The second largest cut in Corbett’s budget is to the Department of Community and Economic Development, which would see a $114 million cut. The department has been criticized as a vehicle for politicians to garner votes by funding pet projects with “walking around money,” that is doing little to develop local economies.
In his address, Corbett said a business owner would need a “Sherpa” to find his way through the DCED bureaucracy. No more.
“Where once there were 127 programs, there are now 56. I think that’s a manageable number and a better way of keeping track,” he said. “Additionally, we have straight-out eliminated line items that produced little more than spending. We have set a goal. We’re looking for results. We’re looking for new jobs, not votes.”
Pittsburgh Mayor Luke Ravenstahl said the cuts would negatively affect programs designed to invest in neighborhood business districts and to reclaim properties after demolition.
“It will certainly impact any project in the pipeline,” he said.
However, Ravenstahl said Corbett’s decision to continue the tax credit program for the Pittsburgh Film Office, which the mayor lobbied extensively for, will continue to benefit the city by drawing more Hollywood movie productions to the city.
Yarone Zober, Urban Redevelopment Authority board chair, said the agency is in “reactive mode” because it will not have a definitive idea of what priorities may need to be shifted until the budget process is complete.
“At this point everything in the pipeline is going forward, but we’ll have to see about future projects,” he said. “Presumably, residential recovery projects in the Hill, North Side, the Hill Top communities like Beltzhoover—when they come to us with proposals, we may not have the funds.”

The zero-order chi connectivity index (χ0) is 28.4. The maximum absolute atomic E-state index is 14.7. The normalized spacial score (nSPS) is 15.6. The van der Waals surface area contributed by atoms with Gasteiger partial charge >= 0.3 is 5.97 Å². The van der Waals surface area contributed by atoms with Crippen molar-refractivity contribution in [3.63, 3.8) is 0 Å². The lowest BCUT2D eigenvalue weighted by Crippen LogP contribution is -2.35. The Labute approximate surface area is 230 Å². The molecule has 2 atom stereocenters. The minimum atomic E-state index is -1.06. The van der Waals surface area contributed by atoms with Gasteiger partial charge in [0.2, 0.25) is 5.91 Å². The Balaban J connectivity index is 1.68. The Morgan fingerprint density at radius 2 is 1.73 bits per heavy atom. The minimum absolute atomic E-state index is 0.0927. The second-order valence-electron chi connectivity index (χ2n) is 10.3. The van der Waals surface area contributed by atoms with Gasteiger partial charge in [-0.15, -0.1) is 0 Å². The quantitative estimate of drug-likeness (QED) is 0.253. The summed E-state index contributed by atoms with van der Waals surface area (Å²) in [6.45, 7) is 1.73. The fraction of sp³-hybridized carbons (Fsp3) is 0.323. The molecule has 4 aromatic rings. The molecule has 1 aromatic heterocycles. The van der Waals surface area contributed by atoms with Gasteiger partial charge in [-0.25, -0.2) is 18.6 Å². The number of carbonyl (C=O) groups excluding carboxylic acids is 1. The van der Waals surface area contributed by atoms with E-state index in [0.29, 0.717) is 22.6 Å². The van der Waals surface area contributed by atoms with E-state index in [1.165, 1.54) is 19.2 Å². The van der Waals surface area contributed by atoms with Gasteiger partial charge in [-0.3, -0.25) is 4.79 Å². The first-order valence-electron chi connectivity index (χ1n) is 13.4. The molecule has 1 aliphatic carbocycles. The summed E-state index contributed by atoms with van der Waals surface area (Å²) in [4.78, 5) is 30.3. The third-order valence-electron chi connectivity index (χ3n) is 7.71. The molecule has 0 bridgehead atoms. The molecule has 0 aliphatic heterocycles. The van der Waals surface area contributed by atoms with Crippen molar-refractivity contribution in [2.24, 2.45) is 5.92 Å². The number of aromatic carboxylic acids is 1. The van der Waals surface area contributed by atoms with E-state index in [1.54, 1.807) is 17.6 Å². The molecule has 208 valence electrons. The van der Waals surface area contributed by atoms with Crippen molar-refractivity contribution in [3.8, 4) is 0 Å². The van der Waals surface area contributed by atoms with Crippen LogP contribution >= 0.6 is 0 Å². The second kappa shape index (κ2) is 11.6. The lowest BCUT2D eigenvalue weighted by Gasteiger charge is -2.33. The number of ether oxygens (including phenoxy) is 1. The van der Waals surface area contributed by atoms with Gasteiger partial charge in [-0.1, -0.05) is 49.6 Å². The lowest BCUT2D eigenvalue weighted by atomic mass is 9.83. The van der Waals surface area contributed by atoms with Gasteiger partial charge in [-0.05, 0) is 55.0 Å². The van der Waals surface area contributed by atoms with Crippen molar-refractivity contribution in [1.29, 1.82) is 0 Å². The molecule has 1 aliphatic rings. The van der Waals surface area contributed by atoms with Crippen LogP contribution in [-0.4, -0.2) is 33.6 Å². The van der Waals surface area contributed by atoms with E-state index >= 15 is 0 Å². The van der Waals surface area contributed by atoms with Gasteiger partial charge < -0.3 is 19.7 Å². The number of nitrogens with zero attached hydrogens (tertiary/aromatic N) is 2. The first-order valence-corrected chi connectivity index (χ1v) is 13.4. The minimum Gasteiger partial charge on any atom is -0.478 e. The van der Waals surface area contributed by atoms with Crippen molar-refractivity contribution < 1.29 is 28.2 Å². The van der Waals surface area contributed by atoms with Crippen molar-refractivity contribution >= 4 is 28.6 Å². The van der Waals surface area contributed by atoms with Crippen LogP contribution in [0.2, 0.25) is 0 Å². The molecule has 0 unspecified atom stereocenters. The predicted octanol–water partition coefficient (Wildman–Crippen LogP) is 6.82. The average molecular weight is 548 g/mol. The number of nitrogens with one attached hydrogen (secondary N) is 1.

Rob Stephany, authority executive director, saw both pros and cons in the DECD cuts. He said the budget would eliminate funds for Elm Street and Main Street beautification programs, which are supposed to stimulate development in business districts and adjoining residential neighborhoods. Both programs received $720,000 for the current fiscal year.
The budget would also cut programs for infrastructure development and housing redevelopment that recently garnered the URA more than $5 million.
But while there may be losses in the short term, Stephany said he is intrigued by Corbett’s proposed plan to foster both competition and cooperation among development groups via a $25 million competitive grant pool.
“For this year I think its okay but going forward it’s underfunded. But the idea of a fund without myopically restrictive regulation is great for groups working at the grass-roots level whose projects may not fit into these restrictive smaller funds he plans to merge,” said Stephany.
While he supports the governor trying to reduce the $4 billion debt that has accumulated over the last decade of deficit spending, Stephany said, on the other hand the cuts to DCED are “close to an evisceration of development support from the state.”
“I think the Liberty Fund idea is insightful and can be beneficial,” he said. “I think the governor wants to invest in the future, but right now with small amounts of money.”
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